15:51: The board asks Bannister about the supervisory reports from on-site supervision for companies licenced by the MFSA. Bannister explains that every licenced company had to have supervisory reports drawn up intermittently. Asked by Borg Cardona whether there were enough resources to work on these reports properly, Bannister replies that there were resources, but “business expanded more than the MFSA could expand”. “That was always the issue,” he says. Bannister adds that specific queries on Pilatus should be asked to the supervisory council head Marianne Scicluna.
15:45: The inquiry board says it was the MFSA who revoked the licence of Pilatus Bank. Bannister insists that it was the responsibility of the Supervisory Council and not the board of which he was chairman. “All I was told was that the licence had been withdrawn, but mostly because of Ali Sadr’s American sanctions,” he says.
“So not because of what was happening in Malta?” the board asks.
“In Malta, the investigations were ongoing,” Bannister replies.
15:34: Asked by Caruana Galizia family lawyer Andrew Borg Cardona what action MFSA had taken following the Panama Papers, against namely Konrad Mizzi, Keith Schembri and Nexia BT, Bannister replies that they were not entities licenced by the MFSA.
When it was highlighted that Pilatus Bank was licenced by the MFSA, Bannister says they were monitored by the supervisory team. “We were just agents of the FIAU,” he says.
15:29: Bannister explains that the licence of Pilatus Bank was given by Dr Andre Camilleri, who was then Head of Supervisory. Bannister insisted that he was not linked with the supervision of banks.
15:25: Bannister is asked by the board if he received any report about Pilatus Bank. Bannister replies that the law provides a distinction between the board and the supervisory council. He says that he never received such a report and that supervisory council does not report to the board.
The supervisory council was linked with the enforcement body, which fell under him but had “a measure of independence too”.
“It is a bit complicated,” Bannister said.
15:24: Media is called back in time for Former MFSA Chairman Joseph Bannister to testify. Bannister takes the stand.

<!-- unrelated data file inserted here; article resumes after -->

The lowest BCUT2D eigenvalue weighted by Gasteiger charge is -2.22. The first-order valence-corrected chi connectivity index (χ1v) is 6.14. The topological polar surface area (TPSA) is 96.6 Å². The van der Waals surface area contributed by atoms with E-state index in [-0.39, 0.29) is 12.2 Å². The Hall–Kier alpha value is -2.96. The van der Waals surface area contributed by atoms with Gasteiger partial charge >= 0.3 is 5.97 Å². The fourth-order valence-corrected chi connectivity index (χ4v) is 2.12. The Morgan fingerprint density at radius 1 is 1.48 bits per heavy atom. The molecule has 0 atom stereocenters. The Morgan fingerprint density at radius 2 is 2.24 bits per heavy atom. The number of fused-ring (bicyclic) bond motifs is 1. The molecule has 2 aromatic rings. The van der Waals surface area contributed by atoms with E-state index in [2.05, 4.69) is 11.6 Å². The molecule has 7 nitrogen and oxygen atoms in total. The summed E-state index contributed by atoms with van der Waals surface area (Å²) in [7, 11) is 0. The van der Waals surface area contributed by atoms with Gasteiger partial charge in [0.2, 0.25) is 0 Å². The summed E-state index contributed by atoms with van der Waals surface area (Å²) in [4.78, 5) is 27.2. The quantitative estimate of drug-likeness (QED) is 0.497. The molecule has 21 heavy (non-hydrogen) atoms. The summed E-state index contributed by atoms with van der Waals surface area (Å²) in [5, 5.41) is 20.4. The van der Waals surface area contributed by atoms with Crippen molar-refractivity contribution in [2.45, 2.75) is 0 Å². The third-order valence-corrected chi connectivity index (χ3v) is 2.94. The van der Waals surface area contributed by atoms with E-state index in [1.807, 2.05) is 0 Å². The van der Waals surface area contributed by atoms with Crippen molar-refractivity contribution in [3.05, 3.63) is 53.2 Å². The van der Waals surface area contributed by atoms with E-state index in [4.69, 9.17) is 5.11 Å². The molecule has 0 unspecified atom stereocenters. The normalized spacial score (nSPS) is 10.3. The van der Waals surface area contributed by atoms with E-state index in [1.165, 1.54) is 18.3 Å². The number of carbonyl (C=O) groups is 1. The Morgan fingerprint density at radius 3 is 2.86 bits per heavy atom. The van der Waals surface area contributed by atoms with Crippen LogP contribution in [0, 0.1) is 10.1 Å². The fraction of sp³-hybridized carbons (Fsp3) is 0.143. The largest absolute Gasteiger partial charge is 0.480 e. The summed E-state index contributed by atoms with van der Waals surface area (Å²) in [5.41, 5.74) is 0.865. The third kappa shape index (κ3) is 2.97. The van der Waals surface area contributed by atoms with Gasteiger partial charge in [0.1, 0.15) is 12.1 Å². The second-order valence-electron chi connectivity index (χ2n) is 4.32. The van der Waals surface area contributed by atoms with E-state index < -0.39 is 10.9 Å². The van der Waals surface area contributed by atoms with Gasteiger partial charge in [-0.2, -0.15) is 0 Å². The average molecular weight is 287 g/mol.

14:35: Former Police Commissioner Michael Cassar was called to testify again today in order to “clarify a point”. It is his second time testifying. Media have been asked to leave the room. The testimony will be held behind closed doors, at the request of Cassar.
In his testimony last week, former director of the Financial Intelligence Analysis Unit (FIAU) Manfred Galdes said he passed on documents about politically exposed persons, including information on former chief of staff Keith Schembri, directly to Cassar.
Galdes confirmed he had collaborated on investigations together with Cassar. “There were cases which we worked on in tandem, including with the Secret Services,” he had said. However, Cassar had told the board in a previous sitting that in April 2016 he was aware of the FIAU investigations into potential kickbacks between Nexia BT’s Brian Tonna and Schembri, and said that since the financial unit was working on it the police were not required to investigate the matter.
Bannister left the MFSA in March 2018. He had served as the authority’s chairman between 1995 and 1997, and between 1999 and his final departure in 2018. There was strong criticism against Bannister came over the MFSA’s lack of action on Pilatus Bank and Nexia BT following the emergence of serious allegations on their behalf.
In the previous sitting, Head of Malta Security Services Joe Bugeja testified, mainly behind closed doors.